Should I wait to be inspired?

Inspiration is a touchy subject. Designers depend on “being creative” for the work we do every day. Not feeling inspired can be debilitating. But what do we mean by lack of inspiration?

In ancient Greece, the Poet was inspired by a Muse - and if the muse had failed to arrive, the poet was not to blame. They were just unlucky. It was the poet’s professional responsibility, however, to be ready to write in case the muse shows up. To keep oneself in shape, so to speak.

Today, our thinking about inspiration and creative work is largely the same. But while we may be forgetting the importance of “staying in shape” to work, the inspiration bit has potential to create lots of stress for designers and artists. When stuck on a project, we may spend countless hours seeking inspiring examples of others’ work, or self-loathing.

 The poet Virgil composing Aeneid and two muses

The poet Virgil composing Aeneid and two muses

Note that the poet is ready to work when the muses show up. Causation or correlation?

To help solve this lack of inspiration, we will first see where it comes from, and then how artists have addressed it by forming habits and scheduling.

Ways of feeling un-inspired

Feeling uninspired usually means one of these things: 1. Lack of material 2. Low energy 3. Loss of momentum

Lack of material happens when we think it might be nice to have created something, but do not have a specific subject in mind. To design something cool, we first need the source material - a context and a problem to solve. Without material, there is nothing to work on - nothing to solve.

The problem is, when we are in the mood (and the physical environment) to start making something, it can be the wrong environment for thinking about ideas for what to make. If you’re already sitting down with paints mixed and ready, then thinking up a suitable subject may feel like daydreaming - something that’s getting in the way.

A couple of years ago, I challenged myself to make a small watercolor painting every day to improve my technique. I enjoyed the process at first, but after 2 weeks it became a struggle to complete the daily piece. After I made a list of subjects and gathered reference material ahead of time, I was able to complete the daily drawing smoothly. The easiest solution to lack of inspiration is gathering materials and ideas ahead of time.

Low energy can be both physical and mental. The most effective way to solve this is by scheduling your creative tasks in the morning - before everything else. The 6am club concept by SeanWes is a very clear example of how one could prioritize the creative work of writing over other tasks of the day by scheduling it first.

Lack of momentum happens when one step is completed, but the next step is not clear. Documenting your process and planning out the work ahead of time will help solve this. For example, a written outline for a piece of writing (like this one :-) will help eliminate distractions that creep in between thoughts. As I start drifting, I look over to my handwritten mind map, and proceed to the next point I wanted to cover.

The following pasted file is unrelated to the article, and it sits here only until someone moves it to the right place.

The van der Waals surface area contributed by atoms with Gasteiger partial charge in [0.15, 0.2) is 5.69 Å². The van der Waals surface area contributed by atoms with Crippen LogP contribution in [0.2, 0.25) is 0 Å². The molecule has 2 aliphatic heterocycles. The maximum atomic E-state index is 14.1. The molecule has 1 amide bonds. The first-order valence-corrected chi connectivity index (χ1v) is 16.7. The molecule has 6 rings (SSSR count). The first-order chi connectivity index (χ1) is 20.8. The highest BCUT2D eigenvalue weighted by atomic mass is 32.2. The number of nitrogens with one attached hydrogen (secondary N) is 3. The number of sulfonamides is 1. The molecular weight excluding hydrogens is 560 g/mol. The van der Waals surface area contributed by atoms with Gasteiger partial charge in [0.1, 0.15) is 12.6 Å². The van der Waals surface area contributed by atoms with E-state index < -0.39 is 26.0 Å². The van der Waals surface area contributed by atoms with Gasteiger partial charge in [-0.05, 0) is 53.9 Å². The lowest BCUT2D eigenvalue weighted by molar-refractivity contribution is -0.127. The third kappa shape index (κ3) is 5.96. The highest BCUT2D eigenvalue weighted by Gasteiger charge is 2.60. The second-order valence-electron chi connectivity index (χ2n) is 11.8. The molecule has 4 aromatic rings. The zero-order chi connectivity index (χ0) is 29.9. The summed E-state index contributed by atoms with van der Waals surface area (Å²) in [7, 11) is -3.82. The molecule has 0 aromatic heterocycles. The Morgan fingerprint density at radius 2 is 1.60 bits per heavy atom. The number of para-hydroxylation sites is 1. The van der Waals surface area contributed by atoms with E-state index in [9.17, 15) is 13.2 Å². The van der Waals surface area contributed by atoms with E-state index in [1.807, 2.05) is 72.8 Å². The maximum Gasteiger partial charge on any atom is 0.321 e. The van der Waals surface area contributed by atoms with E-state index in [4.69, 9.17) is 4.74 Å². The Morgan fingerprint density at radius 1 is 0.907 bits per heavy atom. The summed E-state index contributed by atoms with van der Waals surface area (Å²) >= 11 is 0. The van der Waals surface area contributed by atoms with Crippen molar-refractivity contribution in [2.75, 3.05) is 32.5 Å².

A mind map / outline I used for the  Analog Tools  post

A mind map / outline I used for the Analog Tools post

Even a lack of inspiration to start a creative project can be solved with a well documented process. For example, before starting a UI design, I always learn about the audience, and comparable products that already exist. So rather than waiting for inspiration, I ask myself some “obvious” questions. The answers give me plenty to work with.

Using habit to support inspiration

Habits and routine consistently show up in artists’ practice.

Nearly every weekday morning for a year and a half, I got up at 5:30, brushed my teeth, made a cup of coffee, and sat down to write about how some of the greatest minds of the past four hundred years approached this same exact task—that is, how they made time each day to do their best work, how they organized their schedules in order to be creative and productive.

Daily Rituals: How Artists Work by Mason Currey

The book provides a fascinating glimpse into the everyday details of artists’ lives - like what they had for breakfast. Through these examples, people like Georgia O’Keefe and Vladimir Nabokov become relatable and somehow more real. And the examples prove that we need a schedule to consistently produce creative output.

Georgia O’Keefe found the solitude she needed for work the New Mexico desert. On ‘painting days’, she would work consistently from morning till early evening. In the early evening show would drive in the countryside to take in the views as visual material for her work.

Nabokov, During his time in Montreux, Switzerland, followed a steady schedule of working nine to five-thirty with a break for lunch and a walk - “My habits are simple, my tastes banal.”

Even Francis Bacon, whose social life appeared chaotic and excessive, would work consistently on a schedule. “Painting came first. Despite late nights, Bacon always woke at the first light of day and worked for several hours, usually finishing around noon.”

To create and keep up with a schedule, consider the advise Twyla Tharp shares.

I will keep stressing the point of creativity being augmented by routine and habit. Get used to it.

Twyla Tharp, The Creative Habit

Twyla explains that because willpower is a limited resource, rituals will help us make the most of what we have.

Waiting until “inspiration strikes” is the opposite of scheduling. It relies too much on the outside influences “striking”, and without routine to support the creative work, distractions will almost always take over.


In summary - no, don't wait for inspiration. Schedule your days, create the conditions you need to work, and inspiration will arrive.

Maria Matveevathird-9